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Thomas v. Law Firm of Simpson & Cybak

IN THE UNITED STATES DISTRICT COURT FOR THE NORTHERN DISTRICT OF ILLINOIS EASTERN DIVISION


March 27, 2005

FRANK THOMAS, PLAINTIFF,
v.
LAW FIRM OF SIMPSON & CYBAK, HONORABLE DAVID H. COAR ATTORNEYS AT LAW, GENERAL MOTORS ACCEPTANCE CORPORATION, KATHLEEN M. HAGGERTY, KAY A. CANDIANO, DONALD J. HOUCK, AND JOHN D. FLEURY, DEFENDANTS.

The opinion of the court was delivered by: David H. Coar United States District Judge

MEMORANDUM OPINION AND ORDER

Plaintiff Frank Thomas ("Plaintiff") sued Defendants General Motors Acceptance Corporation ("GMAC"), the Law Firm of Simpson & Cybak ("Simpson"), and their employees Kathleen M. Haggerty, Kay A. Candiano, Donald J. Houck, and John D. Fleury for violations of the Federal Debt Collection Practices Act, 15 U.S.C. § 1692 et. seq. ("FDCPA"). In a memorandum opinion and order issued on November 16, 2001 ("the November 16, 2001 Order"), this Court dismissed Plaintiff's action against all Defendants for failure to state a claim. Thomas v. Law Firm of Simpson & Cybak, No. 00 C 8211, 2001 WL 1516746 (N.D. Ill. Nov 16, 2001). On December 20, 2004, the Seventh Circuit affirmed this Court's dismissal of the claim against GMAC, but reversed this Court's decision to dismiss the claim against Simpson. Thomas v. Law Firm of Simpson & Cybak, 392 F.3d 914 (7th Cir. 2004). Before this Court is Plaintiff's motion to vacate the judgment of November 16, 2001 as it pertains to GMAC. For the reasons set forth below, the motion is DENIED.

I. LEGAL STANDARD

Under Rule 60(b) of the Federal Rules of Civil Procedure, a district court may on motion grant relief from judgment for a number of reasons including mistake, inadvertence, surprise, or excusable neglect; newly discovered evidence; or because the judgment is void or has been satisfied. See Fed. R. Civ. P. 60(b). Relief under Rule 60(b) is an extraordinary remedy that is available only in exceptional circumstances. Dickerson v. Board of Education of Ford Heights, 32 F.3d 1114, 1116 (7th Cir. 1994).

II. DISCUSSION

Plaintiff's motion presents a problem to this Court because it states that it is based on one provision of Rule 60(b), but its content suggests that it is based on one of two other provisions of the Rule. Plaintiff states that he moves to vacate the judgment pursuant to Rule 60(b)(6), a catchall provision allowing the court to set aside an order for "any other reason justifying relief . . . ." Fed. R. Civ. P. 60(b)(6).*fn1 However, it is evident from the motion's content that Plaintiff is moving for relief from judgment because "the attorneys representing all defendants [have] perpetrated a fraud upon the court." Pl.'s Mot. to Vacate the J. ¶¶ 1, 8. Specifically, Plaintiff alleges that Defendants' attorneys knowingly made false statements of law and fact to the Court.

Thus, it emerges that Rule 60(b)(6) is not the basis for Plaintiff's motion; fraud is. It follows that, since fraud is covered by other parts of Rule 60(b) (as discussed below), Plaintiff may not use the catchall provision of Rule 60(b)(6) to ground his motion. See Webb v. James, 147 F.3d 617, 622 (7th Cir. 1998) (noting that relief under the "catchall" section of Rule 60(b)(6) is available only when other subsections do not apply).

The question then becomes, is Plaintiff alleging "fraud" (on the opposing party, which making false statements during the course of litigation may indicate) or "fraud upon the court" (which he plainly states)? The difference is decisive.

If Plaintiff is moving to vacate the judgment due to fraud, his motion is one under Rule 60(b)(3). See Fed. R. Civ. P. 60(b)(3) (providing for relief from a judgment due to "fraud . . . misrepresentation, or other misconduct of an adverse party."). Rule 60(b)(3) motions, however, must be made within one year after the judgment was entered. See id. Thus, if fraud is the basis of Plaintiff's June 29, 2005 motion to vacate a November 16, 2001 order, the motion is untimely. This is the conclusion Defendants urge.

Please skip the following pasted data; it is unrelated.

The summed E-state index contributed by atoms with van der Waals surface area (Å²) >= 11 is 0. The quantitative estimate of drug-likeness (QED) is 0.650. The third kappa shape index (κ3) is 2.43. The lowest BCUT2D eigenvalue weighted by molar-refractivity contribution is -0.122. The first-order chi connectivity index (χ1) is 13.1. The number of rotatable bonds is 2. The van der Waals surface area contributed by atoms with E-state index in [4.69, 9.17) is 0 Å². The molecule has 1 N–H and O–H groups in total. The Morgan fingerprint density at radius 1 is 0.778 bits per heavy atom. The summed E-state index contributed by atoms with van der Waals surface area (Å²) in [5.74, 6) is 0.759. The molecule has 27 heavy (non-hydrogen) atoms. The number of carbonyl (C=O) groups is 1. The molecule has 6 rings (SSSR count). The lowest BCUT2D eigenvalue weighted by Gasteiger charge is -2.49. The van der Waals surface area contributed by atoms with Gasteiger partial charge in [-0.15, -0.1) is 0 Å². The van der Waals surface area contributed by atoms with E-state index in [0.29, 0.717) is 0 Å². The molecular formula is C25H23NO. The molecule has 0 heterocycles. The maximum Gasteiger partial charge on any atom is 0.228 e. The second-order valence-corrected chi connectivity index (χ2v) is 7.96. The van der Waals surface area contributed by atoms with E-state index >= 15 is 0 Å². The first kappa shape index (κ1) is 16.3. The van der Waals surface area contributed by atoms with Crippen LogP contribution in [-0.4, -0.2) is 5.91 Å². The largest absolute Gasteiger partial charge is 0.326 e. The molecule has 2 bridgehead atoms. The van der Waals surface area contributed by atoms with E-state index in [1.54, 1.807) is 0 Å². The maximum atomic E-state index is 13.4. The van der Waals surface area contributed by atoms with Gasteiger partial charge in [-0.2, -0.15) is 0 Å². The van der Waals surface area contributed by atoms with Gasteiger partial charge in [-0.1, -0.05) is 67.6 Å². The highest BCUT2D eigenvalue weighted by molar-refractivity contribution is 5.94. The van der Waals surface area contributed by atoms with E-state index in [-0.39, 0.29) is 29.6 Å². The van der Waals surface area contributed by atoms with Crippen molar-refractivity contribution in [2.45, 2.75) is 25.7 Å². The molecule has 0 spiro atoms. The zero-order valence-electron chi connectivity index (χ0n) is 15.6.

On the other hand, if Plaintiff is moving to vacate the judgment due to fraud upon the court, no such statutory limitation binds him. See Ty Inc. v. Softbelly's, Inc., 353 F.3d 528, 536 (7th Cir. 2003) ("If it is fraud on the court, the motion may be made at any time, but if it is just fraud on an opposing party, the motion must be made within a year after the judgment sought to be vacated becomes final."); Oxxford Clothes XX, Inc. V. Expeditors International of Washington, Inc., 127 F.3d 574, 578 (7th Cir. 1997) ("[S]ince fraud on the court is more serious than fraud on the opposing litigant, the party complaining about the fraud is not bound by the one-year limitation on motions to vacate a judgment because of fraud.").*fn2

Assuming the basis of Plaintiff's motion is fraud upon the court and the motion is therefore not untimely as Defendants argues, we come to the merits of the motion. In nearly all but patent cases, "fraud upon the court" has been interpreted narrowly. See Met-L-Wood Corp. v. Pipin, 861 F.2d 1012, 1018 (7th Cir. 1988). The term refers to "egregious [conduct,] . . . conduct that might be thought to corrupt the judicial process itself, as where a party bribes a judge or inserts bogus documents into the record." Oxxford Clothes, 127 F.3d at 578. Accord In re Whitney-Forbes, Inc., 770 F.2d 692, 698 (7th Cir. 1985) (holding that the fraud must be "directed to the judicial machinery itself") (internal quotation marks and citation omitted). Fraud on the court, like fraud, must be proved by clear and convincing evidence. See Whitney-Forbes, 770 F.2d at 699. See also Kenner v. Commissioner of Internal Revenue, 387 F.2d 689, 691 (7th Cir. 1968) ("[A] general . . . assertion is not enough, and there is a heavy burden both of particularized pleading and of proof upon the one who seeks to impeach an order or decree of a court. There must be an offer to prove specific facts which will pretty plainly impugn the official record.") (internal quotation marks and citations omitted).